Welcome back to part 3 in my series on the Texas Association of Realtors Code of Ethics. These are rules of conduct that all real estate agent members of the TAR must follow at risk of fines, discipline, or even being thrown out.
Previously we discussed Article 2. Today is Article 3!
Article 3 is a pretty sensitive one for agents, because it’s all about getting paid!
More specifically, it is about cooperating with other brokers?
Say what? Cooperating with other brokers? The competition? Isn’t that collusion?
An example of what cooperating with other brokers would be, if I were the listing agent, acknowledging and working through a buyer’s designated broker and agent, instead of insisting on dealing with the buyer directly.
Compensating Other Brokers. When listing their home, sellers usually are agreeing to cooperate with other brokers and pay the buyer’s broker/agent a fee. But the other agent cannot assume that there is any compensation unless it is offered. Cooperating with that broker by, for example, bringing a buyer by does not guarantee the buyer’s agent a certain commission unless advertised.
This isn’t often an issue, because most buyer’s agents are brining buyers to listings advertised on the MLS, where the buyer agent’s compensation is plainly advertised already. The other agent earns the advertised commission once an offer is submitted – not contract execution. The compensation can only be changed after that point if both agents agree.
Preferential Compensation Disclosure. A listing may have what is called a variable rate commission. A variable rate commission means that the commission varies depending on which brokerage brings the buyer. For example, the listing agent may have a lower commission if their brokerage brings the buyer versus a higher commission from other brokerages (maybe as a concession to allay the seller’s intermediary concerns, or as a thank you for getting two sides to one transaction). If there is a variable rate commission, the other agent has a right to know, and to know what the difference in commission is. It is not at all common in the Killeen area in my experience.
This is not the same as having, for example, a 2% commission for the listing agent and a 3% commission for the buyer’s agent. Those commission are different, but not based on which brokerage represents either side.
Disclosing Accepted Offers. Contrary to popular belief, a listing agent does not have to disclose if there are multiples offers on a property unless the seller specifically instructs them to (although it is usually in the seller’s interest to do so). An agent does have to disclose if the seller has accepted an offer. This is further reinforced by board rules like FHAAR’s that an MLS listing must be updated from “Active” to “Under Contract” within 24 hours of going under contract.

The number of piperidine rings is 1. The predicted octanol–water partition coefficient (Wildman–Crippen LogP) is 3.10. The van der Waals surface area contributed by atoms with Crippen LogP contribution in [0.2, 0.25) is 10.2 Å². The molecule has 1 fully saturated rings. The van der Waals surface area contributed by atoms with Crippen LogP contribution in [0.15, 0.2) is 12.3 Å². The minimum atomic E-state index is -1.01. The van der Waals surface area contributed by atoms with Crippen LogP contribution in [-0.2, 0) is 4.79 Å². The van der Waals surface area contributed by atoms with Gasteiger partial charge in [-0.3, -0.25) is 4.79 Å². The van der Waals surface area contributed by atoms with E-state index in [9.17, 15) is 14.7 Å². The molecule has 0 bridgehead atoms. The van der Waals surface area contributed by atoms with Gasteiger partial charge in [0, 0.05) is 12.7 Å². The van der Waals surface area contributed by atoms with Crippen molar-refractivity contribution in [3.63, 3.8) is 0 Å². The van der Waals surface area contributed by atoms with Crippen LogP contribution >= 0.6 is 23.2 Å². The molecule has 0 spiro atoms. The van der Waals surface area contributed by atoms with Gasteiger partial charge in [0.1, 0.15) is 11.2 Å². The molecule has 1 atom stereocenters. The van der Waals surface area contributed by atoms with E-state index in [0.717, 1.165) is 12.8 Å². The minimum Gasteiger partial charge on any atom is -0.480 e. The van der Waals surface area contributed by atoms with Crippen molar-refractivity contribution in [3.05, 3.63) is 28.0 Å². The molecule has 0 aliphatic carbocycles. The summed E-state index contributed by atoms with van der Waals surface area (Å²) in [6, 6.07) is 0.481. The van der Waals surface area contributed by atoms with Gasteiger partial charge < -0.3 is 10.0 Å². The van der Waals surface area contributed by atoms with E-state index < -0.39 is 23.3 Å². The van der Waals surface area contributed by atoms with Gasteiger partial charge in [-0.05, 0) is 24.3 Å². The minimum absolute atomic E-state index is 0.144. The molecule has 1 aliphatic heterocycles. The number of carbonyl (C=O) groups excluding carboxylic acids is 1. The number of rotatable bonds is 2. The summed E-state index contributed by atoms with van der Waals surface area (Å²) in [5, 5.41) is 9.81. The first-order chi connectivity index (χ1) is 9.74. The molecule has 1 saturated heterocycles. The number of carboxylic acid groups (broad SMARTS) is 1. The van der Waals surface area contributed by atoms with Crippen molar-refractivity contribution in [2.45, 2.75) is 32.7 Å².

Inquiring about a Property for Personal or Professional Reasons. Interestingly, if I, a Realtor®, call another agent asking about their property, I have to ethically disclose if I am asking for myself or for an actual client, and what my relationship to the client is (e.g., whether I have a buyer representation agreement with them). I’m not sure how enforceable this rule is, but I guess that is why it is called the Code of Ethics. An ethical person is ethical just to be ethical, not to try to stay out of trouble.
Showing Instructions. Agents are not allowed to show the home other than in accordance with the showing instructions of the listing agent/seller. For example, that means if the listing agent wants buyers to take shoes off, the listing agent needs to show that in their instructions on the MLS, and the buyer’s agent needs to ensure that their buyers and they themselves comply.
Sharing Information. The most important part of Article 3 is simply the broad requirement to cooperate when it is in the best interest of your client, the seller. Why wouldn’t an agent do that anyway? An unethical listing agent might not cooperate with another agent so that the other agent has a harder time selling the listing. Why wouldn’t the listing agent want the buyer’s agent to sell their listing? Possibly because they want to sell it themselves, to one of their own buyers, and double end the transaction. This is why Realtor® boards often have harsh punishments for listing agents if they list incorrect directions to the property, for example. Nefarious agents might want buyer’s agents to literally get lost, meaning no one sees the property except for the listing agent’s own clients.
For that reason, agents are also not allowed to misrepresent whether the home is available for being shown or not.
I hope that was interesting! Much of the article pertains more to the behind the scenes, but obviously will affect buyers and sellers alike if agents are not acting responsibly.
Next time will be Article 4, an ethical obligation that is the #1 reason real estate investors don’t become Realtors®.
Questions about specific circumstances? Or would you like more info on buying and selling in Central Texas? Please give me a shout at my contact info below!
Brian E Adams, REALTOR®, GRI
StarPointe Realty Central Texas LLC
Licensed in the State of Texas